The Anatomy of a Motorcycle Engine

(Last Updated On: November 2, 2022)

It may be that you have been puttering along on your single piston motorcycle for a long time without a care in the world. Or you may the owner of a veritable monster that either roars or is entirely silent. Whatever the case, motorcycle engines can be thought of as being as old as engines themselves. After all, there is something about motorcycles that simplistic itself. Take two wheels and strap on an engine and you are good to go. It’s not that farfetched to get there from the horse drawn carts of yesteryear. This article looks at the anatomy of a motorcycle engine. It’s intended to help you understand both the complexity and simplicity of the monster that roars under you as you go down the road.

Steam Engines

The first engines of any kind ran on steam, and it’s not really that surprising that the first motorcycles were powered this way. In 1868, Frenchman Michaux Perreaux produced the first example of a motorcycle engine that was powered by steam. Steam engine bikes were actually produced for the general public in the 20th century.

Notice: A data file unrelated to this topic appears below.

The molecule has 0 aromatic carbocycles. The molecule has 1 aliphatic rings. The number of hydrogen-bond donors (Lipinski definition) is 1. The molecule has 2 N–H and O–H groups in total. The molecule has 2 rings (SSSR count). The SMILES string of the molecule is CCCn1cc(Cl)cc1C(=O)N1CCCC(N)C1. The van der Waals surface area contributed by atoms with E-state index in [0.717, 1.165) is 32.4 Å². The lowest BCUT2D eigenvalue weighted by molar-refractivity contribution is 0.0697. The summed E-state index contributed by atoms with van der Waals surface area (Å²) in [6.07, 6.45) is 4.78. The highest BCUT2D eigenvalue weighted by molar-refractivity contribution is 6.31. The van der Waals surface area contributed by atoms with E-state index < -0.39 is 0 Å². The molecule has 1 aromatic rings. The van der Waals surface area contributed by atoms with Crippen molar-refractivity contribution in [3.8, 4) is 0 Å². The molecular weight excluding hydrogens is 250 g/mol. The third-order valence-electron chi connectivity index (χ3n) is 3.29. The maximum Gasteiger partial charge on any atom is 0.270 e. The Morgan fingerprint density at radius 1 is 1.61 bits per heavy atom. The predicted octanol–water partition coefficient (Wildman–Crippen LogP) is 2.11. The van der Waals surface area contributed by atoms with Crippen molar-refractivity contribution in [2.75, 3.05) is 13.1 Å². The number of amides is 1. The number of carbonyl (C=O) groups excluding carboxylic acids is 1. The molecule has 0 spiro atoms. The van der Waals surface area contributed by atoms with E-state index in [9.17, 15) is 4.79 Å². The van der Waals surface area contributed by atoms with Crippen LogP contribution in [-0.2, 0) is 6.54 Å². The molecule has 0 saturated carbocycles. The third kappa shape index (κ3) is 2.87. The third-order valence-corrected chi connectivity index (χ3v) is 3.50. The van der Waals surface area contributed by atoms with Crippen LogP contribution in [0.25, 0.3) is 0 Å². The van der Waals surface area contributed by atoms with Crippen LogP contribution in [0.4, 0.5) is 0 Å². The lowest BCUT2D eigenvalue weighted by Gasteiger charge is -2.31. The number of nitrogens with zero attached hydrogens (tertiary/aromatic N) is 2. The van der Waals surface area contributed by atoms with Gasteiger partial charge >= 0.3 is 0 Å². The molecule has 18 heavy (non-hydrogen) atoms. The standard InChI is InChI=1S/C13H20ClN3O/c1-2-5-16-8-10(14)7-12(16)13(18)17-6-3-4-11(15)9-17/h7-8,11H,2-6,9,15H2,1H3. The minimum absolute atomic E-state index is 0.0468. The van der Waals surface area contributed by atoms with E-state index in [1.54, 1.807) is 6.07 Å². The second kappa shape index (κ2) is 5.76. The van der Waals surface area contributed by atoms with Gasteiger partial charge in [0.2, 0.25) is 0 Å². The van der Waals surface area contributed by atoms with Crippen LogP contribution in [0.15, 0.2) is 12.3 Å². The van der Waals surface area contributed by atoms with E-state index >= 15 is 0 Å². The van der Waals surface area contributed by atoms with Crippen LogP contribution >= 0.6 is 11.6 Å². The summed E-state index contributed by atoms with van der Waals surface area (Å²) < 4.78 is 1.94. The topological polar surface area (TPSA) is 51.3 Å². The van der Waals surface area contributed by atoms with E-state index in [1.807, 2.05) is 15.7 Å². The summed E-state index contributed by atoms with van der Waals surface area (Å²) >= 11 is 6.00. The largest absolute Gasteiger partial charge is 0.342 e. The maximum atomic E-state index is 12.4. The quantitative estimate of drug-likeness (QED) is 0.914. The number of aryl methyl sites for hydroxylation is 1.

Gasoline Engines

Despite the fact that steam engines had been around for a while, the first motorcycle is generally considered to be Gottlieb Daimler’s two wheeler. That’s because it was the first one that came with an internal combustion engine.

Electric engines

Motorcycles have, over the past few years, not been spared the raucous that has been taking place with regard to protecting the environment. This has given rise to electric and diesel engine motorcycles. A major advantage for electric motorcycles in particular is that they are really quite when compared to conventional bikes.

The anatomy of an internal combustion motorcycle engine

In spite of this varied history, the fact remains that the vast majority of the motorcycle engines that are out there run on gasoline and are internal combustion engines. Today, most motorcycles have either a two or a four stroke internal combustion engine.

The thing to note here is that motorcycle engines, in principle, run in about the same way as any other internal combustion engine. What this means is that they have a cylinder block, a head, pistons and a valve train.

How does it work?

So, how does a motorcycle engine work? Well, to put it simply, fuel (gasoline-air) explosions move the pistons up and down within the motorcycle engine’s cylinder block. The ignition is provided by spark plugs. The choreographic opening and closing of valves allow the fuel and air mixture to get into the combustion chamber.

The crankshaft

The up and down movement of the pistons is what turns the crankshaft. The energy that is produced this way is then transformed into motion for your bike. The motion is transmitted to the rear wheel of your bike through the transmission.

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